So is substance use, but they're all tied together. It's like, of course, this weird web. That is our mental health. And it's like, the chicken and the egg and the spider web. What came first, but they're all interconnected and woven together. But I truly believe if you get to the root, which for me is the self hate if you can start to target the root. Everything else kind of comes with it.

Laurie Edmundson:

Yeah. And to me, it's just straight up emotion regulation. Like I think I'm just biologically wired to not be able to regulate my emotions.

Sara Amundson:

And food helps you regulate.

Laurie Edmundson:

Totally, yeah. And so does sodas counting behavior. So does exercising too much sodas, like all of those things? Yeah, regulate.

Sara Amundson:

That's interesting. Because I don't use alcohol to regulate, I use it to numb. I don't use food or lack of food to regulate, I use it to not mean, numb, control, shrink shift, make small? How many hundreds of ways can this disorder show up?

Laurie Edmundson:

I think it's 264. But that would be wrong. It's a lot.

Sara Amundson:

It's just so funny, because sometimes I feel like you and I are like a carbon copy of one another. And then in other ways, it's like God, we couldn't be more different.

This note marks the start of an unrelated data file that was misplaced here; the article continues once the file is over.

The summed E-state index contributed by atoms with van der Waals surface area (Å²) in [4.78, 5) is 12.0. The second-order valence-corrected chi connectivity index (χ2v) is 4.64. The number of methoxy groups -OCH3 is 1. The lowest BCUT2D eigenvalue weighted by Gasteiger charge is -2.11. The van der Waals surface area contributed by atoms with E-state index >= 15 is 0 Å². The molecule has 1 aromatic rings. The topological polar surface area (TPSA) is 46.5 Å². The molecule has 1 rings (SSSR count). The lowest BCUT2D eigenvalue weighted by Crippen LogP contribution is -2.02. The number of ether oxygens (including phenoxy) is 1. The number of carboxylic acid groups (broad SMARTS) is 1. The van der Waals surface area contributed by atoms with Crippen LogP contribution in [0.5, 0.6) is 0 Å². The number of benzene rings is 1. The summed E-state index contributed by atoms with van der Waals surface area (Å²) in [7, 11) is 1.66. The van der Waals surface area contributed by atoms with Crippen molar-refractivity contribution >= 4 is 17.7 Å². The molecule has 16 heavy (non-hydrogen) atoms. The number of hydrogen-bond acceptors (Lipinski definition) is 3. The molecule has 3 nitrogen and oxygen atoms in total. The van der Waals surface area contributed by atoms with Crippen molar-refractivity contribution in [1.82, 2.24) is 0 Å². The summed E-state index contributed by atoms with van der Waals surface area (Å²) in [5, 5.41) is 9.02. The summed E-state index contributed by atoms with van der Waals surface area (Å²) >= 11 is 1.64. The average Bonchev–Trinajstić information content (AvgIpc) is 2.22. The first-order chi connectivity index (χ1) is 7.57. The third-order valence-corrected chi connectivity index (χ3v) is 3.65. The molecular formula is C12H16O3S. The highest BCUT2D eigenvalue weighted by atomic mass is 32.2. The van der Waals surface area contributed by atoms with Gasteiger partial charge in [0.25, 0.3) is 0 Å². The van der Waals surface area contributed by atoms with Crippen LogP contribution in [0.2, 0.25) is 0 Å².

Laurie Edmundson:

I know. It's so fascinating. And that's, I think, why I love people with BPD so much is because we always have something that connects us. But there's always something that is so unique about each of us. Because the uniqueness is like amplified because we're just like amplified as people, you know.

Sara Amundson:

Yeah, I just can't get down with the cats.

Laurie Edmundson:

You'll get there. That's what Aaron said, No, he's obsessed with Mr. Norris.

Sara Amundson:

I love you so much. I hope all of our listeners find this episode to be helpful in some way.

Laurie Edmundson:

I definitely want to make sure that people know that the stories that I talked about, are not being glorifying substance use. None of it sounded like that. I think sometimes our impulsivity stuff and our sex stuff like sometimes that can sound like glorifying just because we have to laugh about it, or else we'd cry. But I don't. I mean, I didn't take any of what you said about substance use as glorifying.